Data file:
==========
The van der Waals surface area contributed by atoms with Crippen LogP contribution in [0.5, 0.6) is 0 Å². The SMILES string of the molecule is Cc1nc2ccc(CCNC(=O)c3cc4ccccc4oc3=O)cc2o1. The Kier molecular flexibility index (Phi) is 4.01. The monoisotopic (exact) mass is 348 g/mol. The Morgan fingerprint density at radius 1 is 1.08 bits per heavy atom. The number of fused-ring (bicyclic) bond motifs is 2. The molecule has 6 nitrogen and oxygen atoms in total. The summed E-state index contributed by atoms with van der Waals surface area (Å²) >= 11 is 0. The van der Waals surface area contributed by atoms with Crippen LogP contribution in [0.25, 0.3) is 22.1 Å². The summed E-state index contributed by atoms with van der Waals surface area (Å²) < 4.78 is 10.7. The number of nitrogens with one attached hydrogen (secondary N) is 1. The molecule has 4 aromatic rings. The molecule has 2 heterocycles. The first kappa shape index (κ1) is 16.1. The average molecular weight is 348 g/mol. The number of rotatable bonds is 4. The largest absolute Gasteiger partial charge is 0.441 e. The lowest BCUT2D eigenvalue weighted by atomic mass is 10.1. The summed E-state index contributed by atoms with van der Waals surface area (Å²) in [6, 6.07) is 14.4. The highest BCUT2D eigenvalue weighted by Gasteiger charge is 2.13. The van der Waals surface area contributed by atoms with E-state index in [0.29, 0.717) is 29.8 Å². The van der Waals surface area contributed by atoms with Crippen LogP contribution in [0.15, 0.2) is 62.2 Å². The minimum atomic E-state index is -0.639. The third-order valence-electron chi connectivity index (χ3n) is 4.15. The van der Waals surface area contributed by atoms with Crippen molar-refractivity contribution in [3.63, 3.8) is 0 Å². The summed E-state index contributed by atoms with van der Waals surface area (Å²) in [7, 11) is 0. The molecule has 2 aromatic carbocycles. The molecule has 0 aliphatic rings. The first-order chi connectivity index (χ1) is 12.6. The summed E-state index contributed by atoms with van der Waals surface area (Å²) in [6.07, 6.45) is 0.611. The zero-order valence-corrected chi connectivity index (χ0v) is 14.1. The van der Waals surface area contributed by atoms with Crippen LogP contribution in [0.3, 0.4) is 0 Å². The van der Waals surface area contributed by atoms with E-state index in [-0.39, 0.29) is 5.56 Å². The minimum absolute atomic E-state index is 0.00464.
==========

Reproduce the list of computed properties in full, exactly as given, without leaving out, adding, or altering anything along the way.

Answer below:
The van der Waals surface area contributed by atoms with Crippen LogP contribution in [0.5, 0.6) is 0 Å². The SMILES string of the molecule is Cc1nc2ccc(CCNC(=O)c3cc4ccccc4oc3=O)cc2o1. The Kier molecular flexibility index (Phi) is 4.01. The monoisotopic (exact) mass is 348 g/mol. The Morgan fingerprint density at radius 1 is 1.08 bits per heavy atom. The number of fused-ring (bicyclic) bond motifs is 2. The molecule has 6 nitrogen and oxygen atoms in total. The summed E-state index contributed by atoms with van der Waals surface area (Å²) >= 11 is 0. The van der Waals surface area contributed by atoms with Crippen LogP contribution in [0.25, 0.3) is 22.1 Å². The summed E-state index contributed by atoms with van der Waals surface area (Å²) < 4.78 is 10.7. The number of nitrogens with one attached hydrogen (secondary N) is 1. The molecule has 4 aromatic rings. The molecule has 2 heterocycles. The first kappa shape index (κ1) is 16.1. The average molecular weight is 348 g/mol. The number of rotatable bonds is 4. The largest absolute Gasteiger partial charge is 0.441 e. The lowest BCUT2D eigenvalue weighted by atomic mass is 10.1. The summed E-state index contributed by atoms with van der Waals surface area (Å²) in [6, 6.07) is 14.4. The highest BCUT2D eigenvalue weighted by Gasteiger charge is 2.13. The van der Waals surface area contributed by atoms with E-state index in [0.29, 0.717) is 29.8 Å². The van der Waals surface area contributed by atoms with Crippen LogP contribution in [0.15, 0.2) is 62.2 Å². The minimum atomic E-state index is -0.639. The third-order valence-electron chi connectivity index (χ3n) is 4.15. The van der Waals surface area contributed by atoms with Crippen molar-refractivity contribution in [3.63, 3.8) is 0 Å². The summed E-state index contributed by atoms with van der Waals surface area (Å²) in [7, 11) is 0. The molecule has 2 aromatic carbocycles. The molecule has 0 aliphatic rings. The first-order chi connectivity index (χ1) is 12.6. The summed E-state index contributed by atoms with van der Waals surface area (Å²) in [6.07, 6.45) is 0.611. The zero-order valence-corrected chi connectivity index (χ0v) is 14.1. The van der Waals surface area contributed by atoms with Crippen LogP contribution in [0.3, 0.4) is 0 Å². The van der Waals surface area contributed by atoms with E-state index in [-0.39, 0.29) is 5.56 Å². The minimum absolute atomic E-state index is 0.00464.